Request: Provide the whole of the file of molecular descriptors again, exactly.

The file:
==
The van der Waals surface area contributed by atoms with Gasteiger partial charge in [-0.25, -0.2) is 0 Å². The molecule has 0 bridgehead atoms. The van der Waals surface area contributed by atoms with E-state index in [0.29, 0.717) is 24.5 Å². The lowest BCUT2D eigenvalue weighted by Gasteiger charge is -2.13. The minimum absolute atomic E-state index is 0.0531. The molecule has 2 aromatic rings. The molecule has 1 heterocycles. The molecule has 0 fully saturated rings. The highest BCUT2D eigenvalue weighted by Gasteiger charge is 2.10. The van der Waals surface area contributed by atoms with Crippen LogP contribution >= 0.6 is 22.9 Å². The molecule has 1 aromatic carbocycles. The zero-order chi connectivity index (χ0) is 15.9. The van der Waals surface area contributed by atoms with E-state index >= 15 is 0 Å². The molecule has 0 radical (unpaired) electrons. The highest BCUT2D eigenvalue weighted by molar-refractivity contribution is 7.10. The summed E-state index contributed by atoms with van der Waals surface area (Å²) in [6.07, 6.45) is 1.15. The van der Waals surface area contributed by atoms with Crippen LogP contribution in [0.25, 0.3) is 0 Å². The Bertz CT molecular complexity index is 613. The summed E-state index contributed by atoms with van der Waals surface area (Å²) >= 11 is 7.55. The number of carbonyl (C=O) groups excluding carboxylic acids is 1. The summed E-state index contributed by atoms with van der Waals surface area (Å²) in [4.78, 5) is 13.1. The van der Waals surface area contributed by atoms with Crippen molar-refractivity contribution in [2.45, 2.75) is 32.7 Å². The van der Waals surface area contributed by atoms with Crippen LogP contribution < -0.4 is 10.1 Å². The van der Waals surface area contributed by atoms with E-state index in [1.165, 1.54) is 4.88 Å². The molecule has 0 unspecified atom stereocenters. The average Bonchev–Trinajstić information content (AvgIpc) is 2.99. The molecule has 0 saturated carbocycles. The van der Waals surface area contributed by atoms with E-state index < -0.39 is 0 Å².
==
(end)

The van der Waals surface area contributed by atoms with Gasteiger partial charge in [-0.25, -0.2) is 0 Å². The molecule has 0 bridgehead atoms. The van der Waals surface area contributed by atoms with E-state index in [0.29, 0.717) is 24.5 Å². The lowest BCUT2D eigenvalue weighted by Gasteiger charge is -2.13. The minimum absolute atomic E-state index is 0.0531. The molecule has 2 aromatic rings. The molecule has 1 heterocycles. The molecule has 0 fully saturated rings. The highest BCUT2D eigenvalue weighted by Gasteiger charge is 2.10. The van der Waals surface area contributed by atoms with Crippen LogP contribution >= 0.6 is 22.9 Å². The molecule has 1 aromatic carbocycles. The zero-order chi connectivity index (χ0) is 15.9. The van der Waals surface area contributed by atoms with E-state index >= 15 is 0 Å². The molecule has 0 radical (unpaired) electrons. The highest BCUT2D eigenvalue weighted by molar-refractivity contribution is 7.10. The summed E-state index contributed by atoms with van der Waals surface area (Å²) in [6.07, 6.45) is 1.15. The van der Waals surface area contributed by atoms with Crippen LogP contribution in [0.25, 0.3) is 0 Å². The Bertz CT molecular complexity index is 613. The summed E-state index contributed by atoms with van der Waals surface area (Å²) >= 11 is 7.55. The number of carbonyl (C=O) groups excluding carboxylic acids is 1. The summed E-state index contributed by atoms with van der Waals surface area (Å²) in [4.78, 5) is 13.1. The van der Waals surface area contributed by atoms with Crippen molar-refractivity contribution in [2.45, 2.75) is 32.7 Å². The van der Waals surface area contributed by atoms with Crippen LogP contribution < -0.4 is 10.1 Å². The van der Waals surface area contributed by atoms with E-state index in [1.165, 1.54) is 4.88 Å². The molecule has 0 unspecified atom stereocenters. The average Bonchev–Trinajstić information content (AvgIpc) is 2.99. The molecule has 0 saturated carbocycles. The van der Waals surface area contributed by atoms with E-state index < -0.39 is 0 Å².